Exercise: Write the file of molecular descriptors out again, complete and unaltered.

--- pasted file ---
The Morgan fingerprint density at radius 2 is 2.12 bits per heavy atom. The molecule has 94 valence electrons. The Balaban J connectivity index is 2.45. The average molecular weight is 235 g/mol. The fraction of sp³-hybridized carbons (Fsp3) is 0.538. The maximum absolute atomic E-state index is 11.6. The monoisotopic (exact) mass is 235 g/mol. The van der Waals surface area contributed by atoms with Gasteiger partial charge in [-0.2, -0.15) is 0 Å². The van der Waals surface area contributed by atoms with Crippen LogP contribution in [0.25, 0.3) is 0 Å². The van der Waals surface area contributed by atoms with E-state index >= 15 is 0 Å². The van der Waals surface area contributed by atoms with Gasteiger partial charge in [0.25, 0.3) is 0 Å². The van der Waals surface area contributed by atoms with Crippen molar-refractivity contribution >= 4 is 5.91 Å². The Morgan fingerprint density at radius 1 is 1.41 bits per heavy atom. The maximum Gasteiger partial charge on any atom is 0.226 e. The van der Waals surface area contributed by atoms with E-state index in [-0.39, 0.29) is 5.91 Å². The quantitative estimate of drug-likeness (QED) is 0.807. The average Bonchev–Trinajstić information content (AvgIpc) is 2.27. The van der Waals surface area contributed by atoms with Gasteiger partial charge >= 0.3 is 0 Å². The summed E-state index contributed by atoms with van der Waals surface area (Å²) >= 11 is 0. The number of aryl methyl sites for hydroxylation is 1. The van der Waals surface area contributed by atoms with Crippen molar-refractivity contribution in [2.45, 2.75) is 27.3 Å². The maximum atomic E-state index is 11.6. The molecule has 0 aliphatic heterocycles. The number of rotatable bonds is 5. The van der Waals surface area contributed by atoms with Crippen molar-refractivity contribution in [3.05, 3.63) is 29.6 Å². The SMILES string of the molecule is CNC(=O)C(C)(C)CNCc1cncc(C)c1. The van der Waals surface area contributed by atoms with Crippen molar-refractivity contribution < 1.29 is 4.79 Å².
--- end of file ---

The Morgan fingerprint density at radius 2 is 2.12 bits per heavy atom. The molecule has 94 valence electrons. The Balaban J connectivity index is 2.45. The average molecular weight is 235 g/mol. The fraction of sp³-hybridized carbons (Fsp3) is 0.538. The maximum absolute atomic E-state index is 11.6. The monoisotopic (exact) mass is 235 g/mol. The van der Waals surface area contributed by atoms with Gasteiger partial charge in [-0.2, -0.15) is 0 Å². The van der Waals surface area contributed by atoms with Crippen LogP contribution in [0.25, 0.3) is 0 Å². The van der Waals surface area contributed by atoms with E-state index >= 15 is 0 Å². The van der Waals surface area contributed by atoms with Gasteiger partial charge in [0.25, 0.3) is 0 Å². The van der Waals surface area contributed by atoms with Crippen molar-refractivity contribution >= 4 is 5.91 Å². The Morgan fingerprint density at radius 1 is 1.41 bits per heavy atom. The maximum Gasteiger partial charge on any atom is 0.226 e. The van der Waals surface area contributed by atoms with E-state index in [-0.39, 0.29) is 5.91 Å². The quantitative estimate of drug-likeness (QED) is 0.807. The average Bonchev–Trinajstić information content (AvgIpc) is 2.27. The van der Waals surface area contributed by atoms with Gasteiger partial charge >= 0.3 is 0 Å². The summed E-state index contributed by atoms with van der Waals surface area (Å²) >= 11 is 0. The number of aryl methyl sites for hydroxylation is 1. The van der Waals surface area contributed by atoms with Crippen molar-refractivity contribution in [2.45, 2.75) is 27.3 Å². The maximum atomic E-state index is 11.6. The molecule has 0 aliphatic heterocycles. The number of rotatable bonds is 5. The van der Waals surface area contributed by atoms with Crippen molar-refractivity contribution in [3.05, 3.63) is 29.6 Å². The SMILES string of the molecule is CNC(=O)C(C)(C)CNCc1cncc(C)c1. The van der Waals surface area contributed by atoms with Crippen molar-refractivity contribution < 1.29 is 4.79 Å².